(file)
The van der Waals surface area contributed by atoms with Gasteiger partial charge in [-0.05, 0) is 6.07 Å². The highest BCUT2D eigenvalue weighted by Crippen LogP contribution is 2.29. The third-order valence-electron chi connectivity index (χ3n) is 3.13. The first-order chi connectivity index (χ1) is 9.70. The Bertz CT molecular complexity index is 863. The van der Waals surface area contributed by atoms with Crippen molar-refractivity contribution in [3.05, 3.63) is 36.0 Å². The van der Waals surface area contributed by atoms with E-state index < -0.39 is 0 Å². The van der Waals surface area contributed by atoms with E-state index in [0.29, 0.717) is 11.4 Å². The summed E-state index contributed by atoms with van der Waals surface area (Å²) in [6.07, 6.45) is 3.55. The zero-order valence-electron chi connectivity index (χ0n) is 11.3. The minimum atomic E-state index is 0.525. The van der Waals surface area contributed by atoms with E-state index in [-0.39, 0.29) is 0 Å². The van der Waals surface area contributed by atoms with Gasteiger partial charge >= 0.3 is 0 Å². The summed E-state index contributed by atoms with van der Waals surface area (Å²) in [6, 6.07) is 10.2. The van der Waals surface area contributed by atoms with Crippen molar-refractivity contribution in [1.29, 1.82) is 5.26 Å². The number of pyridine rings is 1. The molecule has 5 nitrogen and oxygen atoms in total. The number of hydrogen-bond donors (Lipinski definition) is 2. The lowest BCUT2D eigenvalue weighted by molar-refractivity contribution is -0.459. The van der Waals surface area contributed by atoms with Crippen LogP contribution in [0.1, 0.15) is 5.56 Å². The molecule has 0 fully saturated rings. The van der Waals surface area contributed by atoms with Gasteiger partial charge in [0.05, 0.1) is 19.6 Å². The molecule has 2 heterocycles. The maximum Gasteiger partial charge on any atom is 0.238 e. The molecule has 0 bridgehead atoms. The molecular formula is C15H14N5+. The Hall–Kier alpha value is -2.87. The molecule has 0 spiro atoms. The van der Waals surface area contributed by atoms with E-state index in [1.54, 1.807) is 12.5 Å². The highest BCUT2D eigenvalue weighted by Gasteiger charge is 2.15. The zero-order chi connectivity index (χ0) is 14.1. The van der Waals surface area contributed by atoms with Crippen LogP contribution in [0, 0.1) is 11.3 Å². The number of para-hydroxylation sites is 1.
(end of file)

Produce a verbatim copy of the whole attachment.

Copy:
The van der Waals surface area contributed by atoms with Gasteiger partial charge in [-0.05, 0) is 6.07 Å². The highest BCUT2D eigenvalue weighted by Crippen LogP contribution is 2.29. The third-order valence-electron chi connectivity index (χ3n) is 3.13. The first-order chi connectivity index (χ1) is 9.70. The Bertz CT molecular complexity index is 863. The van der Waals surface area contributed by atoms with Crippen molar-refractivity contribution in [3.05, 3.63) is 36.0 Å². The van der Waals surface area contributed by atoms with E-state index < -0.39 is 0 Å². The van der Waals surface area contributed by atoms with E-state index in [0.29, 0.717) is 11.4 Å². The summed E-state index contributed by atoms with van der Waals surface area (Å²) in [6.07, 6.45) is 3.55. The zero-order valence-electron chi connectivity index (χ0n) is 11.3. The minimum atomic E-state index is 0.525. The van der Waals surface area contributed by atoms with E-state index in [-0.39, 0.29) is 0 Å². The van der Waals surface area contributed by atoms with Gasteiger partial charge >= 0.3 is 0 Å². The summed E-state index contributed by atoms with van der Waals surface area (Å²) in [6, 6.07) is 10.2. The van der Waals surface area contributed by atoms with Crippen molar-refractivity contribution in [1.29, 1.82) is 5.26 Å². The number of pyridine rings is 1. The molecule has 5 nitrogen and oxygen atoms in total. The number of hydrogen-bond donors (Lipinski definition) is 2. The lowest BCUT2D eigenvalue weighted by molar-refractivity contribution is -0.459. The van der Waals surface area contributed by atoms with Crippen LogP contribution in [0.1, 0.15) is 5.56 Å². The molecule has 0 fully saturated rings. The van der Waals surface area contributed by atoms with Gasteiger partial charge in [0.05, 0.1) is 19.6 Å². The molecule has 2 heterocycles. The maximum Gasteiger partial charge on any atom is 0.238 e. The molecule has 0 bridgehead atoms. The molecular formula is C15H14N5+. The Hall–Kier alpha value is -2.87. The molecule has 0 spiro atoms. The van der Waals surface area contributed by atoms with E-state index in [1.54, 1.807) is 12.5 Å². The highest BCUT2D eigenvalue weighted by Gasteiger charge is 2.15. The zero-order chi connectivity index (χ0) is 14.1. The van der Waals surface area contributed by atoms with Crippen LogP contribution in [0, 0.1) is 11.3 Å². The number of para-hydroxylation sites is 1.